Climate change affects women more severely than men.
At the local level, disasters compound social exclusion and existing vulnerabilities, disproportionately taxing the poor, women, and children. The United Nations Handbook for Estimating the Socioeconomic and Environmental Effects of Disaster (2003) emphasizes that one consequence of disaster “is the decapitalization of women and the reduction of their share of productive activities in the formal and informal sectors.”
Download the publication (1.15 MB, PDF)
Climate change in Malawi is pushing people further into poverty and women are suffering most, according to our new report (Wed June 17).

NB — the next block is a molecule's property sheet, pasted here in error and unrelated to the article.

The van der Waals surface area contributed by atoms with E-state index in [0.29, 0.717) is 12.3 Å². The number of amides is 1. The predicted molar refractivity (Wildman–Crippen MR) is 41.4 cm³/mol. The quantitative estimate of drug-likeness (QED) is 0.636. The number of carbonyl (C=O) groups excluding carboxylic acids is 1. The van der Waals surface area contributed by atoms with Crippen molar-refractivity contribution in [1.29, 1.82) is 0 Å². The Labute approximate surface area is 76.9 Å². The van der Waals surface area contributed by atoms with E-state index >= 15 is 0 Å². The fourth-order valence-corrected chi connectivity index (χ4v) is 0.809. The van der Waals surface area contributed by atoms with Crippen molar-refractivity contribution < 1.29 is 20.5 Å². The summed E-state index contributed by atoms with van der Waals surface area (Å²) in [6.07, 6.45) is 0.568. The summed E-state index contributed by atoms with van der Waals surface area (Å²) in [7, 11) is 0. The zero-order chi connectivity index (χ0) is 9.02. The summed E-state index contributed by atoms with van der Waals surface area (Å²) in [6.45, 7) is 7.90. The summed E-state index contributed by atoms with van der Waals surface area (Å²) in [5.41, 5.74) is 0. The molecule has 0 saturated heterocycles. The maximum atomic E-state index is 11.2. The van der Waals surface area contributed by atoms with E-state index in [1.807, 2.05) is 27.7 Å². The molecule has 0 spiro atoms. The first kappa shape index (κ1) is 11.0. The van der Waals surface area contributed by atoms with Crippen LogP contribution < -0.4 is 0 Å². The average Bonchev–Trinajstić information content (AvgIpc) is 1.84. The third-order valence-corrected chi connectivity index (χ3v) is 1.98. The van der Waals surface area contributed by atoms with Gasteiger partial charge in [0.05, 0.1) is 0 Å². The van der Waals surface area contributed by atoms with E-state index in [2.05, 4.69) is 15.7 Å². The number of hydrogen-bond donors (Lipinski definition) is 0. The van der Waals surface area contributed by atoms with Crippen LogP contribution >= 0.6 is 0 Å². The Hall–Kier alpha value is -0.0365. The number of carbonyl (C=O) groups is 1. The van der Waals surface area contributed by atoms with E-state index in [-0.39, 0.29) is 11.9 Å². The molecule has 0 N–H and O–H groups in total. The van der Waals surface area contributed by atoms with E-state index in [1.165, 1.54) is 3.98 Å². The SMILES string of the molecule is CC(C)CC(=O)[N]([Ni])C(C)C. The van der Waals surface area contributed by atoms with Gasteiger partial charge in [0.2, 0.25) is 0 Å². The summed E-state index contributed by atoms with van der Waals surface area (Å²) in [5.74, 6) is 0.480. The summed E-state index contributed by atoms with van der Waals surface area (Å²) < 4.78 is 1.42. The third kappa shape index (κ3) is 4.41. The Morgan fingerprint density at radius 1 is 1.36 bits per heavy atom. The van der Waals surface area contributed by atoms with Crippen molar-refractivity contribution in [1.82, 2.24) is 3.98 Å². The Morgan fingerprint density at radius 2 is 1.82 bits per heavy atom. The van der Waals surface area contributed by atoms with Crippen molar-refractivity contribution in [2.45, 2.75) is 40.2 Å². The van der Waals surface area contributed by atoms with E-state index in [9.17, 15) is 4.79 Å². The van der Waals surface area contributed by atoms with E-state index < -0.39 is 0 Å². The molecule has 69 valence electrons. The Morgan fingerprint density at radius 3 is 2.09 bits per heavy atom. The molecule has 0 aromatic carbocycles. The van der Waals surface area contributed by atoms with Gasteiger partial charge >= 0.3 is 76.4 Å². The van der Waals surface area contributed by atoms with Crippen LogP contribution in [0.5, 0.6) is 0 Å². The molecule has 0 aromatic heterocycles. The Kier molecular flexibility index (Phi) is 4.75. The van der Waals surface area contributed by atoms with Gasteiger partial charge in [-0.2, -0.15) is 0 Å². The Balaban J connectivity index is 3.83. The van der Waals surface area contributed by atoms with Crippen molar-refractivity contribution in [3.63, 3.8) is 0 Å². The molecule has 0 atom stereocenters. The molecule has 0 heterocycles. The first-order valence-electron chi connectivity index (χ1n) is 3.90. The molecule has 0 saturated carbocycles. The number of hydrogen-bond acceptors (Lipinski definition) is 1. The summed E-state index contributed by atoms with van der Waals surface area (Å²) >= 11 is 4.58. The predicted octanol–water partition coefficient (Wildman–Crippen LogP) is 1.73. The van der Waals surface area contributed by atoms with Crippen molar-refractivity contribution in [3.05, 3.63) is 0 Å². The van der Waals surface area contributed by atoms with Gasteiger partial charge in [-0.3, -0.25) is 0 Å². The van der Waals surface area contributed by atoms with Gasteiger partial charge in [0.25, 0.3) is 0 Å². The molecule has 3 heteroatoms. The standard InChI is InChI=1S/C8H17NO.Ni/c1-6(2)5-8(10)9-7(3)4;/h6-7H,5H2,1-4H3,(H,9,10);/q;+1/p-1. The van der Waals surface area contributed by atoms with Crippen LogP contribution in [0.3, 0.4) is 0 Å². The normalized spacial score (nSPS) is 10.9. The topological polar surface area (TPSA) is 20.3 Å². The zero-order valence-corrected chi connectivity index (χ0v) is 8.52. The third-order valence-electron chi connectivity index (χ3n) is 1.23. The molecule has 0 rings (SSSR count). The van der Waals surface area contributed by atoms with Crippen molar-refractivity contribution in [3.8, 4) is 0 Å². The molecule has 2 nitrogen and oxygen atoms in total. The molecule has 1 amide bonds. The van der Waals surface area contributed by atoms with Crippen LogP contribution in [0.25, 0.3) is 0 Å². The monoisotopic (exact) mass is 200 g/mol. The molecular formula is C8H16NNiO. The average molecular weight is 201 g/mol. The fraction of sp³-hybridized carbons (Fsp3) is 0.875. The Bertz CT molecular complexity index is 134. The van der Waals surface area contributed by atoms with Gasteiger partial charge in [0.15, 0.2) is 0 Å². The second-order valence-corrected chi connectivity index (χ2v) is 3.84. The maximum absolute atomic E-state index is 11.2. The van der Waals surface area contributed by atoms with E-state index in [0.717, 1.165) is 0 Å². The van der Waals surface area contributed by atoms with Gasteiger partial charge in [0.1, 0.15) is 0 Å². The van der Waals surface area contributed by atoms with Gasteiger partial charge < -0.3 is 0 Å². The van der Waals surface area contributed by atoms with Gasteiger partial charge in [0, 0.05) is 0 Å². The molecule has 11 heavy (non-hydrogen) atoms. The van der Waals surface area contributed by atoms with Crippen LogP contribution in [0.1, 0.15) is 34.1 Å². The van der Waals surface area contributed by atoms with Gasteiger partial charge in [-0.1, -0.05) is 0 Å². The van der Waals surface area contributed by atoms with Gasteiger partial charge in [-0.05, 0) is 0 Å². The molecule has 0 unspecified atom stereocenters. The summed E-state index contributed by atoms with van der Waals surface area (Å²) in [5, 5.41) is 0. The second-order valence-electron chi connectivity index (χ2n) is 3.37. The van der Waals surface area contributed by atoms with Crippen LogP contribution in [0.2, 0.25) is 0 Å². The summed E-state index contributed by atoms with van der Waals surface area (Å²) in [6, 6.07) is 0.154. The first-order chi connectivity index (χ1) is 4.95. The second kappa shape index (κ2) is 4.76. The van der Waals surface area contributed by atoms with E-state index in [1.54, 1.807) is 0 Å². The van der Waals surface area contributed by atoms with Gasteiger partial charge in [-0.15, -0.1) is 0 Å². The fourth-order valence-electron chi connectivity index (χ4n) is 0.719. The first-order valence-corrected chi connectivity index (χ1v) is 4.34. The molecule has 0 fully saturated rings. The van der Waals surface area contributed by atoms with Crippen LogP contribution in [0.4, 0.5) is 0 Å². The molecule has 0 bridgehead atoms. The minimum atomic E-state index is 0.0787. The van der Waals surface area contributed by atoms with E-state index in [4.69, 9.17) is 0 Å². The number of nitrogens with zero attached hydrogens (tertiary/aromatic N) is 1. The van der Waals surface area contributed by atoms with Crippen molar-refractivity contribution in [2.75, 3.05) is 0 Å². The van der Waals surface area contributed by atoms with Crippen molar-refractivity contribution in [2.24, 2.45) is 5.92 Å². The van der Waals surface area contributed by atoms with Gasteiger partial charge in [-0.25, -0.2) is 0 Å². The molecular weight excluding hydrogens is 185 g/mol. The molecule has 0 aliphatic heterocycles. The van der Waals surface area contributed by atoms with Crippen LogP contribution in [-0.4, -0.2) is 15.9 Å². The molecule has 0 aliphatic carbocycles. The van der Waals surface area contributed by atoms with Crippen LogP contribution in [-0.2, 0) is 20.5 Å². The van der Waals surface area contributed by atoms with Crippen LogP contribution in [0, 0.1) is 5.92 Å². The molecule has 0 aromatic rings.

The report, The Winds of Change: Climate change, poverty and the environment in Malawi, says that an increase in temperatures and intense rain in Malawi over the past 40 years has led to drought and flooding, causing shorter growing seasons, poor crop yields, food shortages, hunger and the spread of disease in a country where 29 per cent of people already live in extreme poverty.
Women and men interact with the physical environment in different ways and different cultures define roles for women that tend to include activities closely related to the environment and natural resources. But even though women’s dependence on natural resources in developing countries has been recognized internationally, women’s interests and participation in decision making and natural resource management at all levels are still not equal with men’s. This compromises the abilities of local communities, nations, and the international community to achieve sustainable development.